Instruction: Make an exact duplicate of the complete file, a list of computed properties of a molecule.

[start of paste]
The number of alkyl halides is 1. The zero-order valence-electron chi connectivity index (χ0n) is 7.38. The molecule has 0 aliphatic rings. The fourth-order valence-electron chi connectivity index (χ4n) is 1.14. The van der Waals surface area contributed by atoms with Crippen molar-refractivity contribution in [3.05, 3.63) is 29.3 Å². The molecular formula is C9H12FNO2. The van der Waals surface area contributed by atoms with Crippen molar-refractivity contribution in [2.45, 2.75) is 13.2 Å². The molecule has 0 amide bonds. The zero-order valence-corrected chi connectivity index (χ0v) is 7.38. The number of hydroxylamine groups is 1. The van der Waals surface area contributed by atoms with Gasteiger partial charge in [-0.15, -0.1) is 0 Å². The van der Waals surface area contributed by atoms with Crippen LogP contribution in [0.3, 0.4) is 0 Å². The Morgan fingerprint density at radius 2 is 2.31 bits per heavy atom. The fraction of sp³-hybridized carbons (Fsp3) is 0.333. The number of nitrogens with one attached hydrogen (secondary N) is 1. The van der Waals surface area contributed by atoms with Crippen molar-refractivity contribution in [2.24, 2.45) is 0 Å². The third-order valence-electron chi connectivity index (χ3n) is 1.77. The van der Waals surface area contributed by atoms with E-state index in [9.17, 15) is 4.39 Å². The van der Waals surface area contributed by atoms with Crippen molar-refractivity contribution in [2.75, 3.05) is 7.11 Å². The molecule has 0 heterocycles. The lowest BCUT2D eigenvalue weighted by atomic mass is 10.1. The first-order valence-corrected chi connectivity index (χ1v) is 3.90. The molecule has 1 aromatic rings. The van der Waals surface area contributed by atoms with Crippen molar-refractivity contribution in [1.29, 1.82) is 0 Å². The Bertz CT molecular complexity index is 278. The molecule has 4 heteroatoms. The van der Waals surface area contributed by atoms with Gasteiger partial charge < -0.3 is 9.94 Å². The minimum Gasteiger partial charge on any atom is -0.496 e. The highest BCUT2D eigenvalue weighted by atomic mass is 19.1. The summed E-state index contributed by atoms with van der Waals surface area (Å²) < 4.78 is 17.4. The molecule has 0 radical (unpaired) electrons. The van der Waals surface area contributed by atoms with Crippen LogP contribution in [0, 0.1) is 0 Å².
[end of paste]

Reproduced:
The number of alkyl halides is 1. The zero-order valence-electron chi connectivity index (χ0n) is 7.38. The molecule has 0 aliphatic rings. The fourth-order valence-electron chi connectivity index (χ4n) is 1.14. The van der Waals surface area contributed by atoms with Crippen molar-refractivity contribution in [3.05, 3.63) is 29.3 Å². The molecular formula is C9H12FNO2. The van der Waals surface area contributed by atoms with Crippen molar-refractivity contribution in [2.45, 2.75) is 13.2 Å². The molecule has 0 amide bonds. The zero-order valence-corrected chi connectivity index (χ0v) is 7.38. The number of hydroxylamine groups is 1. The van der Waals surface area contributed by atoms with Gasteiger partial charge in [-0.15, -0.1) is 0 Å². The van der Waals surface area contributed by atoms with Crippen LogP contribution in [0.3, 0.4) is 0 Å². The Morgan fingerprint density at radius 2 is 2.31 bits per heavy atom. The fraction of sp³-hybridized carbons (Fsp3) is 0.333. The number of nitrogens with one attached hydrogen (secondary N) is 1. The van der Waals surface area contributed by atoms with Crippen molar-refractivity contribution in [2.24, 2.45) is 0 Å². The third-order valence-electron chi connectivity index (χ3n) is 1.77. The van der Waals surface area contributed by atoms with E-state index in [9.17, 15) is 4.39 Å². The van der Waals surface area contributed by atoms with Crippen molar-refractivity contribution in [2.75, 3.05) is 7.11 Å². The molecule has 0 heterocycles. The lowest BCUT2D eigenvalue weighted by atomic mass is 10.1. The first-order valence-corrected chi connectivity index (χ1v) is 3.90. The molecule has 1 aromatic rings. The van der Waals surface area contributed by atoms with Crippen molar-refractivity contribution in [1.29, 1.82) is 0 Å². The Bertz CT molecular complexity index is 278. The molecule has 4 heteroatoms. The van der Waals surface area contributed by atoms with Gasteiger partial charge < -0.3 is 9.94 Å². The minimum Gasteiger partial charge on any atom is -0.496 e. The highest BCUT2D eigenvalue weighted by atomic mass is 19.1. The summed E-state index contributed by atoms with van der Waals surface area (Å²) < 4.78 is 17.4. The molecule has 0 radical (unpaired) electrons. The van der Waals surface area contributed by atoms with Crippen LogP contribution in [0, 0.1) is 0 Å².